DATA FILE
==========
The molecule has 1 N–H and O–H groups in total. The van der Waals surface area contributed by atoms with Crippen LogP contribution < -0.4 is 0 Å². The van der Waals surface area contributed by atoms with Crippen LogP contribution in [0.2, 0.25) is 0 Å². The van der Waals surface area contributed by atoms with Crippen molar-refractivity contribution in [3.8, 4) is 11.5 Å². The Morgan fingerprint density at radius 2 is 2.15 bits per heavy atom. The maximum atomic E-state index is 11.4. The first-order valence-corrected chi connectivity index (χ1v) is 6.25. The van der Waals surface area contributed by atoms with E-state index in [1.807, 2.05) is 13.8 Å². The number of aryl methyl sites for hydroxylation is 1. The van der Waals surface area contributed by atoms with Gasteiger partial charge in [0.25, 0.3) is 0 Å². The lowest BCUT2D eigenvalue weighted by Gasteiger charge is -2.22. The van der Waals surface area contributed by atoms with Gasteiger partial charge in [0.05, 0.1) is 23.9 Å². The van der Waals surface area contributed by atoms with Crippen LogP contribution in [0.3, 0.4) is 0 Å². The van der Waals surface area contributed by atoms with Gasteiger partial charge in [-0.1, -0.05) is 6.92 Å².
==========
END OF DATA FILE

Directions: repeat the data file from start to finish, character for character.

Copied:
The molecule has 1 N–H and O–H groups in total. The van der Waals surface area contributed by atoms with Crippen LogP contribution < -0.4 is 0 Å². The van der Waals surface area contributed by atoms with Crippen LogP contribution in [0.2, 0.25) is 0 Å². The van der Waals surface area contributed by atoms with Crippen molar-refractivity contribution in [3.8, 4) is 11.5 Å². The Morgan fingerprint density at radius 2 is 2.15 bits per heavy atom. The maximum atomic E-state index is 11.4. The first-order valence-corrected chi connectivity index (χ1v) is 6.25. The van der Waals surface area contributed by atoms with E-state index in [1.807, 2.05) is 13.8 Å². The number of aryl methyl sites for hydroxylation is 1. The van der Waals surface area contributed by atoms with Gasteiger partial charge in [0.25, 0.3) is 0 Å². The lowest BCUT2D eigenvalue weighted by Gasteiger charge is -2.22. The van der Waals surface area contributed by atoms with Gasteiger partial charge in [0.05, 0.1) is 23.9 Å². The van der Waals surface area contributed by atoms with Crippen LogP contribution in [0.3, 0.4) is 0 Å². The van der Waals surface area contributed by atoms with Gasteiger partial charge in [-0.1, -0.05) is 6.92 Å².